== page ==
OBJECTIVE - Cardiovascular disease (CVD) is the main cause of morbidity/mortality in diabetes. We set forth to determine incidence and identify predictors (including microvascular complications and treatment) of first coronary heart disease (CHD) event in CVD-free type 2 diabetic patients. RESEARCH DESIGN AND METHODS - A cohort of 6,032 women and 5,612 men, sampled from a nationwide network of hospital-based diabetes clinics, was followed up for 4 years. Baseline assessment included retinopathy, nephropathy, and foot ulcers. First CHD events (myocardial infarction, coronary artery bypass grafting, percutaneous transluminal coronary angioplasty, and electrocardiogram-proven angina) were analyzed for 29,069 person-years. RESULTS - The age-standardized incidence rate (per 1,000 person-years) of first CHD event (n = 881) was 28.8 (95% CI 5.4-32.2) in men and 23.3 (20.2-26.4) in women. Major CHD (myocardial infarction, coronary artery bypass grafting, and percutaneous transtuminal coronary angioplasty) was less frequent in women (5.8 [4.3-7.2]) than in men (13.1 [10.9-15.4]; a sex ratio of 0.5 [0.4-0.6]). Incidence rates of all outcomes were higher in patients with microvascular complications (for major CHD, age-adjusted rate ratios were 1.6 [1.2-2.21] in men and 1.5 [1.0-2.2] in women). By multivariate Cox analysis, age and diabetes duration were risk predictors common in both sexes. In men, glycemic control and treated hypertension were additional independent risk factors, but residing in the south was associated with a significant 29% risk reduction. In women, higher triglycerides/lower HDL cholesterol and microvascular complications were independent risk factors. CONCLUSIONS - in CVD-free patients with type 2 diabetes, risk of first CHD event depends on sex, geographic location, and presence of microvascular disease. Hyperglycemia and hypertension, particularly in men, and diabetic dyslipidemia, especially in women, are risk factors amenable to more aggressive treatment.

Incidence of coronary heart disease in type 2 diabetic men and women - Impact of microvascular complications, treatment, and geographic location

FERRANNINI, ELEUTERIO
2007-01-01

Abstract

OBJECTIVE - Cardiovascular disease (CVD) is the main cause of morbidity/mortality in diabetes. We set forth to determine incidence and identify predictors (including microvascular complications and treatment) of first coronary heart disease (CHD) event in CVD-free type 2 diabetic patients. RESEARCH DESIGN AND METHODS - A cohort of 6,032 women and 5,612 men, sampled from a nationwide network of hospital-based diabetes clinics, was followed up for 4 years. Baseline assessment included retinopathy, nephropathy, and foot ulcers. First CHD events (myocardial infarction, coronary artery bypass grafting, percutaneous transluminal coronary angioplasty, and electrocardiogram-proven angina) were analyzed for 29,069 person-years. RESULTS - The age-standardized incidence rate (per 1,000 person-years) of first CHD event (n = 881) was 28.8 (95% CI 5.4-32.2) in men and 23.3 (20.2-26.4) in women. Major CHD (myocardial infarction, coronary artery bypass grafting, and percutaneous transtuminal coronary angioplasty) was less frequent in women (5.8 [4.3-7.2]) than in men (13.1 [10.9-15.4]; a sex ratio of 0.5 [0.4-0.6]). Incidence rates of all outcomes were higher in patients with microvascular complications (for major CHD, age-adjusted rate ratios were 1.6 [1.2-2.21] in men and 1.5 [1.0-2.2] in women). By multivariate Cox analysis, age and diabetes duration were risk predictors common in both sexes. In men, glycemic control and treated hypertension were additional independent risk factors, but residing in the south was associated with a significant 29% risk reduction. In women, higher triglycerides/lower HDL cholesterol and microvascular complications were independent risk factors. CONCLUSIONS - in CVD-free patients with type 2 diabetes, risk of first CHD event depends on sex, geographic location, and presence of microvascular disease. Hyperglycemia and hypertension, particularly in men, and diabetic dyslipidemia, especially in women, are risk factors amenable to more aggressive treatment.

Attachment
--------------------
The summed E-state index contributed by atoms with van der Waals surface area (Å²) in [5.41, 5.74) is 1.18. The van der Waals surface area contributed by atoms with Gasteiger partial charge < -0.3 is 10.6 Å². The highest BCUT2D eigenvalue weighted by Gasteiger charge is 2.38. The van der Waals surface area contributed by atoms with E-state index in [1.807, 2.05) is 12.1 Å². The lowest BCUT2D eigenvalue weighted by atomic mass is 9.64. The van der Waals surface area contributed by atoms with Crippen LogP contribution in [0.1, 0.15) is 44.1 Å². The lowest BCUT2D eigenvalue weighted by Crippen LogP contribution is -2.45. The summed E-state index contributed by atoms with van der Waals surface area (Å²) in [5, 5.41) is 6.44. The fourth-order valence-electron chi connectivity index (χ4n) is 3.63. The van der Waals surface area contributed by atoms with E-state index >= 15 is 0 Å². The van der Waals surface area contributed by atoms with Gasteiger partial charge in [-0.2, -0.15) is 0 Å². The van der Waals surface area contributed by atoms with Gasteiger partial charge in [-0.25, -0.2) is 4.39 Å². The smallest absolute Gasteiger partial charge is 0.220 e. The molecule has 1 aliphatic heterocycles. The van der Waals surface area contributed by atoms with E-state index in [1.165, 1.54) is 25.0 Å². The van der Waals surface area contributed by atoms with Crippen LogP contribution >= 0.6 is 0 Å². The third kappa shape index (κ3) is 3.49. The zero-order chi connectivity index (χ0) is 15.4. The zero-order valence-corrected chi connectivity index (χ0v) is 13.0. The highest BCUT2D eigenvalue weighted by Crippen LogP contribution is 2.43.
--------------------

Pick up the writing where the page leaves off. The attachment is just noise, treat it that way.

2007
Avogaro, A; Giorda, C; Maggini, M; Mannucci, E; Raschetti, R; Lombardo, F; Spila Alegiani, S; Turco, S; Velussi, M; Ferrannini, Eleuterio
File in questo prodotto:
Non ci sono file associati a questo prodotto.

I documenti in IRIS sono protetti da copyright e tutti i diritti sono riservati, salvo diversa indicazione.

Utilizza questo identificativo per citare o creare un link a questo documento: https://hdl.handle.net/11568/114112
 Attenzione

Attenzione! I dati visualizzati non sono stati sottoposti a validazione da parte dell'ateneo

Citazioni
  • ???jsp.display-item.citation.pmc??? ND
  • Scopus ND
  • ???jsp.display-item.citation.isi??? 133
social impact